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Over the years there has been much speculation about the nature of Whitney Houston’s relationship with her close associate Robyn Crawford, who was frequently seen in the artist’s company from the early 1980s on. The pair’s closeness frequently spawned speculation about the nature of their relationship.

“We never talked about labels, like lesbian or gay,” writes Crawford — pictured above, far right, with Houston and Bobby Brown — in a new memoir called “A Song for You: My Life With Whitney Houston,” excerpted in this week’s People magazine. “We just lived our lives and I hoped it could go on that way forever.”

In the excerpt, Crawford, now 58, writes about their relationship and her motivation for writing the memoir.

“I’d come to the point where I felt the need to stand up for our friendship,” she said of the singer, who died in 2012. “And I felt an urgency to stand up and share the woman behind the incredible talent.”

The pair met as teenagers while working as at an East Orange, New Jersey summer cam. Crawford recalls telling Houston, “I’m going to look out for you.” A romantic relationship ensued. “We wanted to be together,” says Crawford, “and that meant just us.”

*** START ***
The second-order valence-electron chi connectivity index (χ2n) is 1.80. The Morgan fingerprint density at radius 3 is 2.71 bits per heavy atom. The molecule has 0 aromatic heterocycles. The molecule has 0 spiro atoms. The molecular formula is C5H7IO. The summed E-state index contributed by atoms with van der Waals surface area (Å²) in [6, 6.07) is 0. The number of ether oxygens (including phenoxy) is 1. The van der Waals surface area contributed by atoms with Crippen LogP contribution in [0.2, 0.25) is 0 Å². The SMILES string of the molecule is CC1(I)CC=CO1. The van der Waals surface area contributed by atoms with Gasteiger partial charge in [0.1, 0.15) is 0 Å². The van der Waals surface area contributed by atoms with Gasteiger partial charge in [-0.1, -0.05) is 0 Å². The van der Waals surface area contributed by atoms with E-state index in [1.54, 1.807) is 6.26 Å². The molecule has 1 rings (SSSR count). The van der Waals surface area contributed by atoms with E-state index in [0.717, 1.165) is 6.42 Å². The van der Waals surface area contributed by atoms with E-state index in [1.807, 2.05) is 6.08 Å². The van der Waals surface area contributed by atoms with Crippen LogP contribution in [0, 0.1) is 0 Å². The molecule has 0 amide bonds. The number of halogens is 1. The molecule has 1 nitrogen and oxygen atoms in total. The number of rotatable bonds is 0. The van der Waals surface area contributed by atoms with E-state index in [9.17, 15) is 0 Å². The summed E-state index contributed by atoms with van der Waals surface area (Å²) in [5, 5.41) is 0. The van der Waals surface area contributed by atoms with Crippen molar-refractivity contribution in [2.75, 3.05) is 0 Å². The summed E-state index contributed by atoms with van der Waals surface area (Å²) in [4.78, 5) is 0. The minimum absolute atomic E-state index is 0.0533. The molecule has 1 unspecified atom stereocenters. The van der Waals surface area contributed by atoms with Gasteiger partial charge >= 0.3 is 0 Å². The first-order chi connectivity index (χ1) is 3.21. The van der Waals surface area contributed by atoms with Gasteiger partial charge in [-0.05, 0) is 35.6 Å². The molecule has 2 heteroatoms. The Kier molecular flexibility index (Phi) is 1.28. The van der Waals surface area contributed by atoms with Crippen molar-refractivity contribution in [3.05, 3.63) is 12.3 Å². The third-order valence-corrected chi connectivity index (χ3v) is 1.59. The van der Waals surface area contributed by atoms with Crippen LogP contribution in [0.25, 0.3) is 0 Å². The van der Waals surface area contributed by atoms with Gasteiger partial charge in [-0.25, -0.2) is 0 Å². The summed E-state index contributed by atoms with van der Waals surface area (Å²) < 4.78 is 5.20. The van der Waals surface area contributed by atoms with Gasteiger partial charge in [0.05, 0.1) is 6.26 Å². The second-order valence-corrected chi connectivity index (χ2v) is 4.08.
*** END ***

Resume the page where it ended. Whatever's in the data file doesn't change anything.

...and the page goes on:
However, the “physical” aspect of their relationship ended after Houston signed with Clive Davis’ Arista Records. Houston told Crawford of her decision by giving her a blue Bible one day in 1982.

“She said we shouldn’t be physical anymore,” writes Crawford, “because it would make our journey even more difficult. She said if people find out about us, they would use this against us, and back in the ’80s that’s how it felt.”

She also said Houston’s family, including her mother Cissy, pressured her to ease up on the relationship.

“Whitney told me her mother said it wasn’t natural for two women to be that close,” Crawford says, “but we were that close.”

Their closeness spawned relentless speculation about Whitney’s sexuality for many years.

But as Crawford writes so movingly in her book, that connection was just one part of her deep and lasting bond with Houston, who struggled with drug use and died in 2012 at the age of 48.

“Whitney knows I loved her and I know she loved me,” says Crawford. “We really meant everything to each other. We vowed to stand by each other.”